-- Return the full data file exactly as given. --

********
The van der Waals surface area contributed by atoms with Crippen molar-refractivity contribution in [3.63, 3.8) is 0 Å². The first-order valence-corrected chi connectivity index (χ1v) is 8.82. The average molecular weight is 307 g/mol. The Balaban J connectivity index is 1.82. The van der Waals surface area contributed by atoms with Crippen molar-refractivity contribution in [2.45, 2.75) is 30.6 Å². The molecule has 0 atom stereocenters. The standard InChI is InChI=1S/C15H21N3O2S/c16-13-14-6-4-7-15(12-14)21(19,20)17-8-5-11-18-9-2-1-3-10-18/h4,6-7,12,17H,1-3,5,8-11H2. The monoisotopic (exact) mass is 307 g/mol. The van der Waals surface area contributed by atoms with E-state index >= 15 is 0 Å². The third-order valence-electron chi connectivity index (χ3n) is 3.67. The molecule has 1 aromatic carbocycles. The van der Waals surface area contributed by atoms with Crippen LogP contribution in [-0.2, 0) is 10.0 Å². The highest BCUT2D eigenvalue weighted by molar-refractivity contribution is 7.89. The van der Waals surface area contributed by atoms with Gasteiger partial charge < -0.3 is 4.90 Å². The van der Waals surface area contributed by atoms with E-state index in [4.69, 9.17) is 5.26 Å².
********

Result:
The van der Waals surface area contributed by atoms with Crippen molar-refractivity contribution in [3.63, 3.8) is 0 Å². The first-order valence-corrected chi connectivity index (χ1v) is 8.82. The average molecular weight is 307 g/mol. The Balaban J connectivity index is 1.82. The van der Waals surface area contributed by atoms with Crippen molar-refractivity contribution in [2.45, 2.75) is 30.6 Å². The molecule has 0 atom stereocenters. The standard InChI is InChI=1S/C15H21N3O2S/c16-13-14-6-4-7-15(12-14)21(19,20)17-8-5-11-18-9-2-1-3-10-18/h4,6-7,12,17H,1-3,5,8-11H2. The monoisotopic (exact) mass is 307 g/mol. The van der Waals surface area contributed by atoms with E-state index >= 15 is 0 Å². The third-order valence-electron chi connectivity index (χ3n) is 3.67. The molecule has 1 aromatic carbocycles. The van der Waals surface area contributed by atoms with Crippen LogP contribution in [-0.2, 0) is 10.0 Å². The highest BCUT2D eigenvalue weighted by molar-refractivity contribution is 7.89. The van der Waals surface area contributed by atoms with Gasteiger partial charge < -0.3 is 4.90 Å². The van der Waals surface area contributed by atoms with E-state index in [4.69, 9.17) is 5.26 Å².